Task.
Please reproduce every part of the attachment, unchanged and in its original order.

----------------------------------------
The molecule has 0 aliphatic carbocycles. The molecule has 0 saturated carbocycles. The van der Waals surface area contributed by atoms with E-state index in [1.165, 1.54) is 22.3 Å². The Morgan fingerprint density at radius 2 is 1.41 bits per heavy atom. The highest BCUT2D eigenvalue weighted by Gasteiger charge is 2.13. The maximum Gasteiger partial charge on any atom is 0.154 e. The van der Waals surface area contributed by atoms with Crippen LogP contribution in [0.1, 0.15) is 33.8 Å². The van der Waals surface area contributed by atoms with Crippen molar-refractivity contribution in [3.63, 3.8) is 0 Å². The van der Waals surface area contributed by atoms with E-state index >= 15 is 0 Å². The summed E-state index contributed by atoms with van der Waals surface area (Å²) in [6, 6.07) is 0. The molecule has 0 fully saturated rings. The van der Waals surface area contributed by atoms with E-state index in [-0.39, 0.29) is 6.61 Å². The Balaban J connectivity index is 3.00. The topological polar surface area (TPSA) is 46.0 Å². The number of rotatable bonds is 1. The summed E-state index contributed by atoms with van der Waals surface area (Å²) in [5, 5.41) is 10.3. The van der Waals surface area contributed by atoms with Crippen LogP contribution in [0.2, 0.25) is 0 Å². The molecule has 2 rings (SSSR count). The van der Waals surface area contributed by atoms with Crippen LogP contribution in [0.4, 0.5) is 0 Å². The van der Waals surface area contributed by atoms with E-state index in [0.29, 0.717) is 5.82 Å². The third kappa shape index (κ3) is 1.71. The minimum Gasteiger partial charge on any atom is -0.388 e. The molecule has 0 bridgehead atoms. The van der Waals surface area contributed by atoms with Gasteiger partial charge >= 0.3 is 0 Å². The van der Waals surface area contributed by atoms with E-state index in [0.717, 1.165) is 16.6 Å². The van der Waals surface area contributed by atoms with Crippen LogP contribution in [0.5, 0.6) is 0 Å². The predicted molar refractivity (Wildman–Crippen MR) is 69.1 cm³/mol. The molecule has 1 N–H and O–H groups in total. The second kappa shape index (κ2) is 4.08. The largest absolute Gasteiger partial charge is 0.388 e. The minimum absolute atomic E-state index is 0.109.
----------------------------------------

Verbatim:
The molecule has 0 aliphatic carbocycles. The molecule has 0 saturated carbocycles. The van der Waals surface area contributed by atoms with E-state index in [1.165, 1.54) is 22.3 Å². The Morgan fingerprint density at radius 2 is 1.41 bits per heavy atom. The highest BCUT2D eigenvalue weighted by Gasteiger charge is 2.13. The maximum Gasteiger partial charge on any atom is 0.154 e. The van der Waals surface area contributed by atoms with Crippen LogP contribution in [0.1, 0.15) is 33.8 Å². The van der Waals surface area contributed by atoms with Crippen molar-refractivity contribution in [3.63, 3.8) is 0 Å². The van der Waals surface area contributed by atoms with E-state index >= 15 is 0 Å². The summed E-state index contributed by atoms with van der Waals surface area (Å²) in [6, 6.07) is 0. The molecule has 0 fully saturated rings. The van der Waals surface area contributed by atoms with E-state index in [-0.39, 0.29) is 6.61 Å². The Balaban J connectivity index is 3.00. The topological polar surface area (TPSA) is 46.0 Å². The number of rotatable bonds is 1. The summed E-state index contributed by atoms with van der Waals surface area (Å²) in [5, 5.41) is 10.3. The van der Waals surface area contributed by atoms with Crippen LogP contribution in [0.2, 0.25) is 0 Å². The molecule has 2 rings (SSSR count). The van der Waals surface area contributed by atoms with Crippen LogP contribution in [0.4, 0.5) is 0 Å². The van der Waals surface area contributed by atoms with E-state index in [0.29, 0.717) is 5.82 Å². The third kappa shape index (κ3) is 1.71. The minimum Gasteiger partial charge on any atom is -0.388 e. The molecule has 0 bridgehead atoms. The van der Waals surface area contributed by atoms with Gasteiger partial charge >= 0.3 is 0 Å². The van der Waals surface area contributed by atoms with E-state index in [0.717, 1.165) is 16.6 Å². The van der Waals surface area contributed by atoms with Crippen LogP contribution in [0.5, 0.6) is 0 Å². The predicted molar refractivity (Wildman–Crippen MR) is 69.1 cm³/mol. The molecule has 1 N–H and O–H groups in total. The second kappa shape index (κ2) is 4.08. The largest absolute Gasteiger partial charge is 0.388 e. The minimum absolute atomic E-state index is 0.109.